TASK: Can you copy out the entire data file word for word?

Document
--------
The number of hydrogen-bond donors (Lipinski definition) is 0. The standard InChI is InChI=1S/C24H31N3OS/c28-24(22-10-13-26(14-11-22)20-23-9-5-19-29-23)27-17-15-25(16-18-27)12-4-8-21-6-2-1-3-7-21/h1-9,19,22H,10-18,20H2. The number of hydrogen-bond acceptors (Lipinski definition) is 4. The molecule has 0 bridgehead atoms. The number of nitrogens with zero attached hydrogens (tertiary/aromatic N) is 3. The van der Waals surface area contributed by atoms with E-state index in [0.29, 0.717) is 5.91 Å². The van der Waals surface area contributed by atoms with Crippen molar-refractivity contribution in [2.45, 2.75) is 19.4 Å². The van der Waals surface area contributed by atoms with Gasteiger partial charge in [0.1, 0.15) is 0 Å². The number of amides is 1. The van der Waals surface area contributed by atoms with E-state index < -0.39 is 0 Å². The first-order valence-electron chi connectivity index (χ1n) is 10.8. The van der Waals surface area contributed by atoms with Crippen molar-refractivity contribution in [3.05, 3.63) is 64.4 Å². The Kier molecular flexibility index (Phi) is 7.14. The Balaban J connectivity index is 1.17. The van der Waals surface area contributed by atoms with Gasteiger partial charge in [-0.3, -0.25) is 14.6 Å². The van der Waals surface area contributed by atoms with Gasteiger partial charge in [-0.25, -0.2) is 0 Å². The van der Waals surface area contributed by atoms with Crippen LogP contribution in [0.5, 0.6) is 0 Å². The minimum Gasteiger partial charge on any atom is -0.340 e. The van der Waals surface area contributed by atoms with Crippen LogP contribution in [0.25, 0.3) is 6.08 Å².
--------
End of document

The number of hydrogen-bond donors (Lipinski definition) is 0. The standard InChI is InChI=1S/C24H31N3OS/c28-24(22-10-13-26(14-11-22)20-23-9-5-19-29-23)27-17-15-25(16-18-27)12-4-8-21-6-2-1-3-7-21/h1-9,19,22H,10-18,20H2. The number of hydrogen-bond acceptors (Lipinski definition) is 4. The molecule has 0 bridgehead atoms. The number of nitrogens with zero attached hydrogens (tertiary/aromatic N) is 3. The van der Waals surface area contributed by atoms with E-state index in [0.29, 0.717) is 5.91 Å². The van der Waals surface area contributed by atoms with Crippen molar-refractivity contribution in [2.45, 2.75) is 19.4 Å². The van der Waals surface area contributed by atoms with Gasteiger partial charge in [0.1, 0.15) is 0 Å². The number of amides is 1. The van der Waals surface area contributed by atoms with E-state index < -0.39 is 0 Å². The first-order valence-electron chi connectivity index (χ1n) is 10.8. The van der Waals surface area contributed by atoms with Crippen molar-refractivity contribution in [3.05, 3.63) is 64.4 Å². The Kier molecular flexibility index (Phi) is 7.14. The Balaban J connectivity index is 1.17. The van der Waals surface area contributed by atoms with Gasteiger partial charge in [-0.3, -0.25) is 14.6 Å². The van der Waals surface area contributed by atoms with Gasteiger partial charge in [-0.25, -0.2) is 0 Å². The van der Waals surface area contributed by atoms with Crippen LogP contribution in [0.5, 0.6) is 0 Å². The minimum Gasteiger partial charge on any atom is -0.340 e. The van der Waals surface area contributed by atoms with Crippen LogP contribution in [0.25, 0.3) is 6.08 Å².